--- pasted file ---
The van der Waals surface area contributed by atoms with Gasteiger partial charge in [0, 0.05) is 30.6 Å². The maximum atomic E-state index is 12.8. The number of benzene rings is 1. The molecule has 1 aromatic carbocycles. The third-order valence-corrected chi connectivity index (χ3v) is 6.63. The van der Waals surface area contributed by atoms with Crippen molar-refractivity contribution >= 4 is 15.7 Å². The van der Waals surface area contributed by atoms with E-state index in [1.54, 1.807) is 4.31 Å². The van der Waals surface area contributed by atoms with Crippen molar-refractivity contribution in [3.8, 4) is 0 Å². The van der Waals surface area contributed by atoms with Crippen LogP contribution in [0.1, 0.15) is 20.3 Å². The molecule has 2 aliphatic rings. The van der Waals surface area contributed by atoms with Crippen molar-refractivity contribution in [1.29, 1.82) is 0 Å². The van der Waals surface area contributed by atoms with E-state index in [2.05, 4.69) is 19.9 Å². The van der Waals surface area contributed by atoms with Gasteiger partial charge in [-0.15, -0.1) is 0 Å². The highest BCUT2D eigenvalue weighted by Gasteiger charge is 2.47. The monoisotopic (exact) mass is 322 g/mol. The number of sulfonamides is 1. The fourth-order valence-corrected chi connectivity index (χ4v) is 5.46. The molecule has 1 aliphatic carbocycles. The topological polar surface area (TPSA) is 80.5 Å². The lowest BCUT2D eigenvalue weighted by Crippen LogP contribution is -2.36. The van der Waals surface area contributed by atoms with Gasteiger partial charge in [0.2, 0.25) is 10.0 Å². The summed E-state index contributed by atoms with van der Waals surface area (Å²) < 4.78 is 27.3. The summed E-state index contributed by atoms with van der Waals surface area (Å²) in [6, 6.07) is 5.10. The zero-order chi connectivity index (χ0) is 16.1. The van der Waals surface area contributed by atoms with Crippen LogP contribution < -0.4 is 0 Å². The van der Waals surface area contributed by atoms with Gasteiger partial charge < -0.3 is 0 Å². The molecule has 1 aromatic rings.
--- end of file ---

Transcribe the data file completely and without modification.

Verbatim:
The van der Waals surface area contributed by atoms with Gasteiger partial charge in [0, 0.05) is 30.6 Å². The maximum atomic E-state index is 12.8. The number of benzene rings is 1. The molecule has 1 aromatic carbocycles. The third-order valence-corrected chi connectivity index (χ3v) is 6.63. The van der Waals surface area contributed by atoms with Crippen molar-refractivity contribution >= 4 is 15.7 Å². The van der Waals surface area contributed by atoms with E-state index in [1.54, 1.807) is 4.31 Å². The van der Waals surface area contributed by atoms with Crippen molar-refractivity contribution in [3.8, 4) is 0 Å². The van der Waals surface area contributed by atoms with Crippen LogP contribution in [0.1, 0.15) is 20.3 Å². The molecule has 2 aliphatic rings. The van der Waals surface area contributed by atoms with Crippen molar-refractivity contribution in [1.29, 1.82) is 0 Å². The van der Waals surface area contributed by atoms with E-state index in [2.05, 4.69) is 19.9 Å². The van der Waals surface area contributed by atoms with Gasteiger partial charge in [-0.15, -0.1) is 0 Å². The highest BCUT2D eigenvalue weighted by Gasteiger charge is 2.47. The monoisotopic (exact) mass is 322 g/mol. The number of sulfonamides is 1. The fourth-order valence-corrected chi connectivity index (χ4v) is 5.46. The molecule has 1 aliphatic carbocycles. The topological polar surface area (TPSA) is 80.5 Å². The lowest BCUT2D eigenvalue weighted by Crippen LogP contribution is -2.36. The van der Waals surface area contributed by atoms with Gasteiger partial charge in [0.2, 0.25) is 10.0 Å². The summed E-state index contributed by atoms with van der Waals surface area (Å²) < 4.78 is 27.3. The summed E-state index contributed by atoms with van der Waals surface area (Å²) in [6, 6.07) is 5.10. The zero-order chi connectivity index (χ0) is 16.1. The van der Waals surface area contributed by atoms with Crippen LogP contribution < -0.4 is 0 Å². The van der Waals surface area contributed by atoms with Gasteiger partial charge < -0.3 is 0 Å². The molecule has 1 aromatic rings.